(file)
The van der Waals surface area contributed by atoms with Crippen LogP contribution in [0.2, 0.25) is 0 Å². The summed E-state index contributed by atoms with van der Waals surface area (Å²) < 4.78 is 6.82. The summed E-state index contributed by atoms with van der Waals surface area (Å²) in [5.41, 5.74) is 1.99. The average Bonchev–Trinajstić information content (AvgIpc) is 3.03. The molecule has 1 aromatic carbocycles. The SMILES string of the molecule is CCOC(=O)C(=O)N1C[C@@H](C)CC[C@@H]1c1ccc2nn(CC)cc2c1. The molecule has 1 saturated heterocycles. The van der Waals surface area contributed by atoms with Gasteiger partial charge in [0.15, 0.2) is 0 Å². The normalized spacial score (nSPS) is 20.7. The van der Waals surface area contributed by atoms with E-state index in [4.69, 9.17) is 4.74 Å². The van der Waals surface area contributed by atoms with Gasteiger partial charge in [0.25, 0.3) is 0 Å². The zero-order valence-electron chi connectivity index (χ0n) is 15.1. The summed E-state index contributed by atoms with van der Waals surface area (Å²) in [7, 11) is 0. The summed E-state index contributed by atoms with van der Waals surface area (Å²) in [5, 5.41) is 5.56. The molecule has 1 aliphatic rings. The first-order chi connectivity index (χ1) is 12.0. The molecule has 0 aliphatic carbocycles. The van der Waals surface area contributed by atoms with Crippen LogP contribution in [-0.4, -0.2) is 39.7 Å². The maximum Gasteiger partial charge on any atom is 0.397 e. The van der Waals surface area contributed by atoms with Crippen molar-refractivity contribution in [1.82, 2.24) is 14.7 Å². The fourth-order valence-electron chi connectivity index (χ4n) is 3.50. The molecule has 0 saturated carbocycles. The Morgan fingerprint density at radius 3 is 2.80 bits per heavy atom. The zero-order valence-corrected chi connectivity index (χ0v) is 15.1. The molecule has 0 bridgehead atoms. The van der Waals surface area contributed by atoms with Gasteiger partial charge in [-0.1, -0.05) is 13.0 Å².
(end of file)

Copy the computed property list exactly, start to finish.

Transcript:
The van der Waals surface area contributed by atoms with Crippen LogP contribution in [0.2, 0.25) is 0 Å². The summed E-state index contributed by atoms with van der Waals surface area (Å²) < 4.78 is 6.82. The summed E-state index contributed by atoms with van der Waals surface area (Å²) in [5.41, 5.74) is 1.99. The average Bonchev–Trinajstić information content (AvgIpc) is 3.03. The molecule has 1 aromatic carbocycles. The SMILES string of the molecule is CCOC(=O)C(=O)N1C[C@@H](C)CC[C@@H]1c1ccc2nn(CC)cc2c1. The molecule has 1 saturated heterocycles. The van der Waals surface area contributed by atoms with Gasteiger partial charge in [0.15, 0.2) is 0 Å². The normalized spacial score (nSPS) is 20.7. The van der Waals surface area contributed by atoms with E-state index in [4.69, 9.17) is 4.74 Å². The van der Waals surface area contributed by atoms with Gasteiger partial charge in [0.25, 0.3) is 0 Å². The zero-order valence-electron chi connectivity index (χ0n) is 15.1. The summed E-state index contributed by atoms with van der Waals surface area (Å²) in [7, 11) is 0. The summed E-state index contributed by atoms with van der Waals surface area (Å²) in [5, 5.41) is 5.56. The molecule has 1 aliphatic rings. The first-order chi connectivity index (χ1) is 12.0. The molecule has 0 aliphatic carbocycles. The van der Waals surface area contributed by atoms with Crippen LogP contribution in [-0.4, -0.2) is 39.7 Å². The maximum Gasteiger partial charge on any atom is 0.397 e. The van der Waals surface area contributed by atoms with Crippen molar-refractivity contribution in [1.82, 2.24) is 14.7 Å². The fourth-order valence-electron chi connectivity index (χ4n) is 3.50. The molecule has 0 saturated carbocycles. The Morgan fingerprint density at radius 3 is 2.80 bits per heavy atom. The zero-order valence-corrected chi connectivity index (χ0v) is 15.1. The molecule has 0 bridgehead atoms. The van der Waals surface area contributed by atoms with Gasteiger partial charge in [-0.1, -0.05) is 13.0 Å².